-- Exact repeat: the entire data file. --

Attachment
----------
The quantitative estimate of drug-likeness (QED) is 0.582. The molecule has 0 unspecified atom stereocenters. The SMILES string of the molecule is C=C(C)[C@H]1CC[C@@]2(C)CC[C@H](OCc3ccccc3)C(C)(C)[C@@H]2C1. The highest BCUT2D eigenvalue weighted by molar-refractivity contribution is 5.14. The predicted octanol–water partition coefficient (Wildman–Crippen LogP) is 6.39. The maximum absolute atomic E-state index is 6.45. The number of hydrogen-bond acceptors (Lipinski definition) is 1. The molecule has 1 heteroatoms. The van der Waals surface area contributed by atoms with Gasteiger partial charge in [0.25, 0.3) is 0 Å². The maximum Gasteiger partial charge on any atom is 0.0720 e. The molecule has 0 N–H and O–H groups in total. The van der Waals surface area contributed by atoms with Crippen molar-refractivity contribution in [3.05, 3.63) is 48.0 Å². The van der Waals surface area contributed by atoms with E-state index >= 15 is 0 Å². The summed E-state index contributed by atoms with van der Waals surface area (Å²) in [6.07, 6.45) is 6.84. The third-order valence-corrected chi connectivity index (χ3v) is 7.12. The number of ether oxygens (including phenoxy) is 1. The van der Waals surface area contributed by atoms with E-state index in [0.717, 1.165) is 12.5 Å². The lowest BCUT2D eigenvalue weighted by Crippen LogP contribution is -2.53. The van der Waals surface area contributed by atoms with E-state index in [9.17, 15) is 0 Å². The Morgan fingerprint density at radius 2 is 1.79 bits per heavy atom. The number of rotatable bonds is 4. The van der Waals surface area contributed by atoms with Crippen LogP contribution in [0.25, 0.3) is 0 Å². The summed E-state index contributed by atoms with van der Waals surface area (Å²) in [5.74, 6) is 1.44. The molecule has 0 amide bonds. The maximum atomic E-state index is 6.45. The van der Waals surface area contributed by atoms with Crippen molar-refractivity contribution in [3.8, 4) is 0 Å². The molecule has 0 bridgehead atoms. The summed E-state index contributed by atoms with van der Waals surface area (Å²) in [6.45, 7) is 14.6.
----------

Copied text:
The quantitative estimate of drug-likeness (QED) is 0.582. The molecule has 0 unspecified atom stereocenters. The SMILES string of the molecule is C=C(C)[C@H]1CC[C@@]2(C)CC[C@H](OCc3ccccc3)C(C)(C)[C@@H]2C1. The highest BCUT2D eigenvalue weighted by molar-refractivity contribution is 5.14. The predicted octanol–water partition coefficient (Wildman–Crippen LogP) is 6.39. The maximum absolute atomic E-state index is 6.45. The number of hydrogen-bond acceptors (Lipinski definition) is 1. The molecule has 1 heteroatoms. The van der Waals surface area contributed by atoms with Gasteiger partial charge in [0.25, 0.3) is 0 Å². The maximum Gasteiger partial charge on any atom is 0.0720 e. The molecule has 0 N–H and O–H groups in total. The van der Waals surface area contributed by atoms with Crippen molar-refractivity contribution in [3.05, 3.63) is 48.0 Å². The van der Waals surface area contributed by atoms with E-state index >= 15 is 0 Å². The summed E-state index contributed by atoms with van der Waals surface area (Å²) in [6.07, 6.45) is 6.84. The third-order valence-corrected chi connectivity index (χ3v) is 7.12. The number of ether oxygens (including phenoxy) is 1. The van der Waals surface area contributed by atoms with E-state index in [0.717, 1.165) is 12.5 Å². The lowest BCUT2D eigenvalue weighted by Crippen LogP contribution is -2.53. The van der Waals surface area contributed by atoms with E-state index in [9.17, 15) is 0 Å². The Morgan fingerprint density at radius 2 is 1.79 bits per heavy atom. The number of rotatable bonds is 4. The van der Waals surface area contributed by atoms with Crippen LogP contribution in [0.25, 0.3) is 0 Å². The summed E-state index contributed by atoms with van der Waals surface area (Å²) in [5.74, 6) is 1.44. The molecule has 0 amide bonds. The maximum atomic E-state index is 6.45. The van der Waals surface area contributed by atoms with Crippen molar-refractivity contribution in [3.8, 4) is 0 Å². The molecule has 0 bridgehead atoms. The summed E-state index contributed by atoms with van der Waals surface area (Å²) in [6.45, 7) is 14.6.